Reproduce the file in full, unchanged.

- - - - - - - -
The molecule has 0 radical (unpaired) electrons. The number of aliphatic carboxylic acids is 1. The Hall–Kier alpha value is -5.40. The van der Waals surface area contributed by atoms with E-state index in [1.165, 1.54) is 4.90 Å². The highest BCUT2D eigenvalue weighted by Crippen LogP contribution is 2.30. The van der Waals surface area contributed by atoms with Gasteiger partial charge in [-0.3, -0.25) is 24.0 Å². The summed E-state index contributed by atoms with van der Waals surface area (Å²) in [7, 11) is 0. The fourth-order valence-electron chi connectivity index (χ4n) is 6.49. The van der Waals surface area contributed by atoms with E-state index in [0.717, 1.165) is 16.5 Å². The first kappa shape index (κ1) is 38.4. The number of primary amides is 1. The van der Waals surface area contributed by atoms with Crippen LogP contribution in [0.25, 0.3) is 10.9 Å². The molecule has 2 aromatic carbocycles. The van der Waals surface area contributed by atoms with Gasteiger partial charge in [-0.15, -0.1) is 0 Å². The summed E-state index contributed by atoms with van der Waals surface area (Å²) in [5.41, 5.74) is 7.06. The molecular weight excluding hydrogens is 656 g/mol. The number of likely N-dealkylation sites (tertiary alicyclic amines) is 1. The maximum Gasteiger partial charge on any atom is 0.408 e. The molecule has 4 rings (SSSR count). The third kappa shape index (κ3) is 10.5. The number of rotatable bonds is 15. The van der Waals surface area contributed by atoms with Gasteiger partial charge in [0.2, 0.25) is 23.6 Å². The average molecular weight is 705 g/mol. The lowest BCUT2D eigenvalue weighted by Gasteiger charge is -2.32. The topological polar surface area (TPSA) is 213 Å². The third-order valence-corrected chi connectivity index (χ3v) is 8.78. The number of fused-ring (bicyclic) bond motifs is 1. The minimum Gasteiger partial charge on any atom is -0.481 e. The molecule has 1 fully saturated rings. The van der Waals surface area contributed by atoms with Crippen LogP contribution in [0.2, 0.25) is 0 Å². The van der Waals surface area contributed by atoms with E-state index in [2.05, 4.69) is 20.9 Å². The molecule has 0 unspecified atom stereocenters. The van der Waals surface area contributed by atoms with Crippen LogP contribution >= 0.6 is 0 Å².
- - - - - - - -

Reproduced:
The molecule has 0 radical (unpaired) electrons. The number of aliphatic carboxylic acids is 1. The Hall–Kier alpha value is -5.40. The van der Waals surface area contributed by atoms with E-state index in [1.165, 1.54) is 4.90 Å². The highest BCUT2D eigenvalue weighted by Crippen LogP contribution is 2.30. The van der Waals surface area contributed by atoms with Gasteiger partial charge in [-0.3, -0.25) is 24.0 Å². The summed E-state index contributed by atoms with van der Waals surface area (Å²) in [7, 11) is 0. The fourth-order valence-electron chi connectivity index (χ4n) is 6.49. The van der Waals surface area contributed by atoms with E-state index in [0.717, 1.165) is 16.5 Å². The first kappa shape index (κ1) is 38.4. The number of primary amides is 1. The van der Waals surface area contributed by atoms with Crippen LogP contribution in [0.25, 0.3) is 10.9 Å². The molecule has 2 aromatic carbocycles. The van der Waals surface area contributed by atoms with Gasteiger partial charge in [-0.15, -0.1) is 0 Å². The summed E-state index contributed by atoms with van der Waals surface area (Å²) in [5.41, 5.74) is 7.06. The molecular weight excluding hydrogens is 656 g/mol. The number of likely N-dealkylation sites (tertiary alicyclic amines) is 1. The maximum Gasteiger partial charge on any atom is 0.408 e. The molecule has 4 rings (SSSR count). The third kappa shape index (κ3) is 10.5. The number of rotatable bonds is 15. The van der Waals surface area contributed by atoms with Gasteiger partial charge in [0.2, 0.25) is 23.6 Å². The average molecular weight is 705 g/mol. The lowest BCUT2D eigenvalue weighted by Gasteiger charge is -2.32. The topological polar surface area (TPSA) is 213 Å². The third-order valence-corrected chi connectivity index (χ3v) is 8.78. The number of fused-ring (bicyclic) bond motifs is 1. The minimum Gasteiger partial charge on any atom is -0.481 e. The molecule has 1 fully saturated rings. The van der Waals surface area contributed by atoms with Crippen LogP contribution in [0.2, 0.25) is 0 Å². The van der Waals surface area contributed by atoms with E-state index in [2.05, 4.69) is 20.9 Å². The molecule has 0 unspecified atom stereocenters. The van der Waals surface area contributed by atoms with Crippen LogP contribution >= 0.6 is 0 Å².